The Lord is my Shepherd I shall not want.
Usually when I read this first line, I focus on the I shall not want part of the first line and I often wonder, “What do you mean ‘I shall not want’? ”

Because I want… I know I want… and I want alot.
And I’m honestly not sure I don’t want to want.
wanting something more…
wanting something different…
wanting gives me something to think about…
Something to look forward to.
Something that says to me “life will be better if only you get… or have…
or accomplish that thing.”
So I want.

And It’s human nature to want.
In the very beginning of the story of God, Adam and Eve wanted more than living with and hanging out with God. So surely I can’t be blamed for wanting… can I?

I want things for my family…
I want my kids to be safe and protected from the evil in this world…
I want to do everything I can to protect them from any and all
emotional, physical, and spiritual harm…
I want them to be happy and successful…
I want my wife Patty to experience the professional and personal dreams that she has for her life…

I want things for our churches…
I want everybody in our church communities ~ and every human being ~
to experience the life changing love of Jesus Christ and surrender their life to Him.
I want all of us to live on mission with Jesus every day of our lives, loving the people that we live and work and go to school with and meet and interact with along the way.

But before you come to the conclusion that I am the most selfless person in the world because I want so much for other people, let me tell you what I want for me ~ just a few things at least.
I want just a little more money… I always have… Ever since I started earning money.
And when I do get a little more, I always want a little more than that.
Something very specific I want…
I want to take down the huge black walnut tree in my backyard
and then build a screened-in porch in my backyard.
But I’ll need that little more money to do that!

I want more time in the day to accomplish everything I want to do…
or feel like I should do.
I want more energy and I want more sleep.
I want to lose some weight because somehow I think that will make me happier.
Then I figure I should just want to be healthier and work out more, because that’s the point, right? and it sounds less self absorbed to say I want to be healthier.
But if I am honest…I just want to lose some weight.

The bottom line is… I want.
I want a lot more than what I just talked about.
Some of things I want are good things… really good things.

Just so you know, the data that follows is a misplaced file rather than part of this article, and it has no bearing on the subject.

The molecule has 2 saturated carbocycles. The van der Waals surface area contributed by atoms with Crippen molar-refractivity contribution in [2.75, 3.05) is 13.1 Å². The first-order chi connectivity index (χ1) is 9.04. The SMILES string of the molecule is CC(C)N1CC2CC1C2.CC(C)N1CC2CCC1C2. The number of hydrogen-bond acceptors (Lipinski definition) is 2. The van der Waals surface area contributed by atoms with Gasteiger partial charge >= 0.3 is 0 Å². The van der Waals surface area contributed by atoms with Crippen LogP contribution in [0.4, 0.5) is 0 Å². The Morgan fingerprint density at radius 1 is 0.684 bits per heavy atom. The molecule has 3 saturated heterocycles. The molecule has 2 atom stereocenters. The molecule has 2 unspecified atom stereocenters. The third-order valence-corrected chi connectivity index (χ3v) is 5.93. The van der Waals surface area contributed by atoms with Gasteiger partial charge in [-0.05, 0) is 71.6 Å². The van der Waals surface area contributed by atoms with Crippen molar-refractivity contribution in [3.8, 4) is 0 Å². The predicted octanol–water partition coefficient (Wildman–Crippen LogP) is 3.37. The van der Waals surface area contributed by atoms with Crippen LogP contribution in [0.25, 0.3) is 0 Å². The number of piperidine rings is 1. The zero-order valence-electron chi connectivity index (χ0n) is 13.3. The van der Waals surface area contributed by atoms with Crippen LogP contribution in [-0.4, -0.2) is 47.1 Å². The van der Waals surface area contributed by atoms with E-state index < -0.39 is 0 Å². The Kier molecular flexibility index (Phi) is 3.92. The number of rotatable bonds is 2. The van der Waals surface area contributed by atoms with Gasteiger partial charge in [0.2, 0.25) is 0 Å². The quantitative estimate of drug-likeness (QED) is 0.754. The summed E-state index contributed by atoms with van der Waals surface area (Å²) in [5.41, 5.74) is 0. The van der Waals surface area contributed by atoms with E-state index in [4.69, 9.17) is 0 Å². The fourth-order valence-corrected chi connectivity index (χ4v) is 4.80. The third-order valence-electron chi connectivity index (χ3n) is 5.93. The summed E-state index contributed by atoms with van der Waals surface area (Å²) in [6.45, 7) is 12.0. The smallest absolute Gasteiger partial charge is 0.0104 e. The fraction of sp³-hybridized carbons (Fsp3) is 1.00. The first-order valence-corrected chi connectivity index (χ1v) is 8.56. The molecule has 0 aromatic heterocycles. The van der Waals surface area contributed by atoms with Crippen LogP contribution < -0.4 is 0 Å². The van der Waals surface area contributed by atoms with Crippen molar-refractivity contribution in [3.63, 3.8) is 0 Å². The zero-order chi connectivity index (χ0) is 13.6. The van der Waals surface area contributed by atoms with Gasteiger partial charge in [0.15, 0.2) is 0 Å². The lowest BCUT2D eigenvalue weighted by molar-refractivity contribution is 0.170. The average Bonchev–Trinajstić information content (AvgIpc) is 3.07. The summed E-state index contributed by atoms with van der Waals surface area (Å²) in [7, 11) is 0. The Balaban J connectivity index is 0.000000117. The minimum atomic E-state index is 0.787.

Some are a little selfish.
Some might never happen, but I am not sure how to stop wanting.

So how does this guy say, “I shall not want.”
And Wait a minute… pretty much every version of the Bible says that this is a psalm
of David…the King of Israel.
Isn’t this the guy who saw a beautiful woman one day and wanted to be with that woman so much he ended up having her husband put into the front lines of the war so he could be killed?

The Lord is my Shepherd I have all that I need.
That’s how the New Living Translation of the Bible expresses the first line of Psalm 23.
And that way of thinking about line one of Psalm 23 has been a game changer for me.

Because I believe there is a difference between want and need.
Need seems more urgent to me. Things I can’t live or survive without.

And as I think about that first line, “The Lord is my Shepherd I have all that I need.”
Now, not thinking about the things that I want in life, but the things that I need,
I am able to see the first five words of this Psalm as my new focus…
the foundation for this prayer and the foundation for my life.
What I need to believe and experience in order to understand and live within the rest of this psalm

The Lord is my Shepherd
If the Lord is my Shepherd then that means I am one of his sheep.
And sheep are totally dependent on their shepherd.
They have no ability to defend themselves, produce for themselves, care for themselves.
Sheep are incapable of providing for themselves.

Quick sidenote…
We love to produce and achieve and earn. And we love to depend on ourselves for our own provision; so we focus so much of our time and energy in our lives on things that we feel like we can accomplish or accumulate or make happen for us. Obviously it will be harder for us to act like sheep than it is for a sheep to act like a sheep!